The first third of the book is spent discussing the traditional public finance and public choice views and why both of them have limited explanatory power (though the latter gets higher marks than the former). Next, the authors outline their theory of madmen, intellectuals, and scribblers. Last, the authors demonstrate by going over the three examples above. (So, for the radio auctioning, the madman who came up with the idea in 1956 was economist Ronald Coase, who modified the idea of a graduate student). After thirty eight years of intellectuals tossing the idea around, the FCC finally took the idea seriously and implemented it. Why the inefficient political distribution of radio frequencies hung around for so long was the stuff of public choice theory. Why it was repealed is the stuff of madmen, intellectuals, and academic scribblers.)
One thing I am not sure about with this book: while the authors' theory adds a potential new explanatory layer onto public choice theory, now it seems we must explain WHY certain ideas become powerful enough to overturn entrenched interests and why others don't. The authors suggest that there is simply a confluence of factors: the problem becomes so pressing and the policy so visibly bad that certain ideas (which might have laid dormant otherwise) now seem like a good idea and gain political traction. Okay, but there are many glaringly bad policies and proposals to fix those polices where entrenched interests ultimately do prove to great to overturn. So, should we now figure out what makes some situations more susceptible to innovation and others not?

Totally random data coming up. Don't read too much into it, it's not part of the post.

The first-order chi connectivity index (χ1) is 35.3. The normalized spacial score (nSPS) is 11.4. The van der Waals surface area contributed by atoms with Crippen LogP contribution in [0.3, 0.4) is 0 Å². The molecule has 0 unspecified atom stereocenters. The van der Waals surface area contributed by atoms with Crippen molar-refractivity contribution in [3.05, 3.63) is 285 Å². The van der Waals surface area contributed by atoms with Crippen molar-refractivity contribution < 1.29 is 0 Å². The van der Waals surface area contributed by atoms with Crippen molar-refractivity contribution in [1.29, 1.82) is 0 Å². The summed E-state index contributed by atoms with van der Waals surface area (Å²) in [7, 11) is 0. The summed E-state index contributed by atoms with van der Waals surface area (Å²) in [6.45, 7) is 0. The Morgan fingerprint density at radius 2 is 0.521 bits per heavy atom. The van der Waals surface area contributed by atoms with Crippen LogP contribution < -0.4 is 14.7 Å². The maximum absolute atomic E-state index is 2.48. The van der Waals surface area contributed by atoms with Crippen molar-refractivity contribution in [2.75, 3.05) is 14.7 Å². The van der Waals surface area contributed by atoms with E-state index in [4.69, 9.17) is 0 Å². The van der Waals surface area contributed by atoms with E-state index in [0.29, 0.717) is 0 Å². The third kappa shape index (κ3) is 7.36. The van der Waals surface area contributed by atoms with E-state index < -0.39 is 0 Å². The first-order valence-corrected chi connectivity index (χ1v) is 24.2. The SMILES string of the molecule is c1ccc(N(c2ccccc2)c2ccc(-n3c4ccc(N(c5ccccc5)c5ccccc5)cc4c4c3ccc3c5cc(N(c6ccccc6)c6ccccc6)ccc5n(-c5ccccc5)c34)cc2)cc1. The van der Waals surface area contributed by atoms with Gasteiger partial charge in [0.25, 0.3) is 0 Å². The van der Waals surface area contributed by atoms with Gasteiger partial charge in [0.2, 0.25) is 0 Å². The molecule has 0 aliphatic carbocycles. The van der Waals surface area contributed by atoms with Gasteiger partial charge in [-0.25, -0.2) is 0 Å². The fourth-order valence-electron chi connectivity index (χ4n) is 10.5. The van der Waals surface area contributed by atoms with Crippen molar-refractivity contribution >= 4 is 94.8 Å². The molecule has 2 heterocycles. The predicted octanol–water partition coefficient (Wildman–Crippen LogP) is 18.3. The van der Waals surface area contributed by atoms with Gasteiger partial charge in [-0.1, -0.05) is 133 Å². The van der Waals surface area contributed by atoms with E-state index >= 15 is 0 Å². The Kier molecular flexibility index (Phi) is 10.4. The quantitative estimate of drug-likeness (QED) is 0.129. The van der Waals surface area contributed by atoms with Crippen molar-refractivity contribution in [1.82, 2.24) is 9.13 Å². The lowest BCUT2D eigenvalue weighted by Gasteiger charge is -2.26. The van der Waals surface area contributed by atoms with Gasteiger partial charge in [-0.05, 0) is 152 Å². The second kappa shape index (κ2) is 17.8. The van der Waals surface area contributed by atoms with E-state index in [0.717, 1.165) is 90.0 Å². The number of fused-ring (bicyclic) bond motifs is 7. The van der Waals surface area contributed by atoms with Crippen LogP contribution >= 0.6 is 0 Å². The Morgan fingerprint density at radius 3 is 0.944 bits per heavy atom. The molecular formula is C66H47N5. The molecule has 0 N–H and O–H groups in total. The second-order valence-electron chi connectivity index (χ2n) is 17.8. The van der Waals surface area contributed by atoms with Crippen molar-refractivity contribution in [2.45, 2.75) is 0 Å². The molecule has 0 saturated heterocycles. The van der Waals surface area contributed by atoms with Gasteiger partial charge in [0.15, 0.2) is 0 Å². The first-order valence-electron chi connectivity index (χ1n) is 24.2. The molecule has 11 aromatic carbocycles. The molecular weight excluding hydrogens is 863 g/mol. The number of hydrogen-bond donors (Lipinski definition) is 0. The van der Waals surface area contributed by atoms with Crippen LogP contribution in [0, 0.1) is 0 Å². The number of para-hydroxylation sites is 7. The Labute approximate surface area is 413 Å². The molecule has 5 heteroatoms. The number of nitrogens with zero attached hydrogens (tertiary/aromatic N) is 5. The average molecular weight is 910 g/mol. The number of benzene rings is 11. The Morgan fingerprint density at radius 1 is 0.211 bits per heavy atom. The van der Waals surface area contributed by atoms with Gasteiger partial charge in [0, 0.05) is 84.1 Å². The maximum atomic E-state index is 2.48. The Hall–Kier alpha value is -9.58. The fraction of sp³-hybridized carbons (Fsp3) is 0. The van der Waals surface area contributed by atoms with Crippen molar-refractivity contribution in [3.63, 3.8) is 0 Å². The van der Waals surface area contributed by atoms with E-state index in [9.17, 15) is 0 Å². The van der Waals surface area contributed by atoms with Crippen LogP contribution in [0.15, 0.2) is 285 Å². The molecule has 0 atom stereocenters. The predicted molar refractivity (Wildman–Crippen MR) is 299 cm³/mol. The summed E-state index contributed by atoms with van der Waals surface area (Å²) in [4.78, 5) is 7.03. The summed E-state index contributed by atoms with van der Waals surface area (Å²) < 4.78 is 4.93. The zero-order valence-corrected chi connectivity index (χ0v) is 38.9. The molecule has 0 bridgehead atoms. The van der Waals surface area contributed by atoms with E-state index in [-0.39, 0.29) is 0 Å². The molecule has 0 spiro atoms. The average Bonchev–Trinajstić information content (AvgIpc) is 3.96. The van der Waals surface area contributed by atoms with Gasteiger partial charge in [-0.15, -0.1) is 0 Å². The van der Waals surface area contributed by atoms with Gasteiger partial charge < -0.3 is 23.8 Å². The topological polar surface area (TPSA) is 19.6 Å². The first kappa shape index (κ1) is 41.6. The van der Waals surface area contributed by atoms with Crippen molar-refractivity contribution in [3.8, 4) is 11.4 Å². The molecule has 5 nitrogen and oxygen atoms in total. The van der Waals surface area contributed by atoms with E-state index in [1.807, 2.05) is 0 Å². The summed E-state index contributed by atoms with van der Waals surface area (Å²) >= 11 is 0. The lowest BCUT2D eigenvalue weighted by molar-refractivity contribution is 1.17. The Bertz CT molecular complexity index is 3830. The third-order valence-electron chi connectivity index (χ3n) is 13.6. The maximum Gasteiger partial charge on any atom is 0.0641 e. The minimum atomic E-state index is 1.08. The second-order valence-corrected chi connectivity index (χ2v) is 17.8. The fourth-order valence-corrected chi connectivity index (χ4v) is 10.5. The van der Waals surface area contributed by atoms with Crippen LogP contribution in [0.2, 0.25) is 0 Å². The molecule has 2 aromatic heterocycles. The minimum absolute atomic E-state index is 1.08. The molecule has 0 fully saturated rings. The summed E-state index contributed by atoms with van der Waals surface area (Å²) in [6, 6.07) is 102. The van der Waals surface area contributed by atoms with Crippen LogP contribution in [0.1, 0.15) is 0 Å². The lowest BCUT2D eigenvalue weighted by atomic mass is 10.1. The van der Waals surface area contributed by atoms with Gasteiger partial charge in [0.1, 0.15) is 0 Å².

That being said, I enjoyed the book. I teach education policy at the college level, and while this book is not specifically geared to my field, I think there may a useful framework for explaining why education reform occasionally happens and doesn't happen when we think it should, Very readable, and highly interesting.
But Leighton and Lopez offer some hope for how the stasis of public choice can be overcome. They offer up a simple model to analyze several instances (e.g., airline deregulation) in which, against all apparent odds, the special interests were beaten. Drawing on notions from both Keynes and Hayek, who argued for the primacy of intellectuals and "academic scribblers" as agents of social change, the authors add the notion of a "madman" to the mix. A madman is a policy entrepreneur who identifies a crack in the political system that he can exploit to achieve political change. They show how the combination of intellectual ideas, scribblers, and madmen at the right time and place can beat public choice barriers to reform.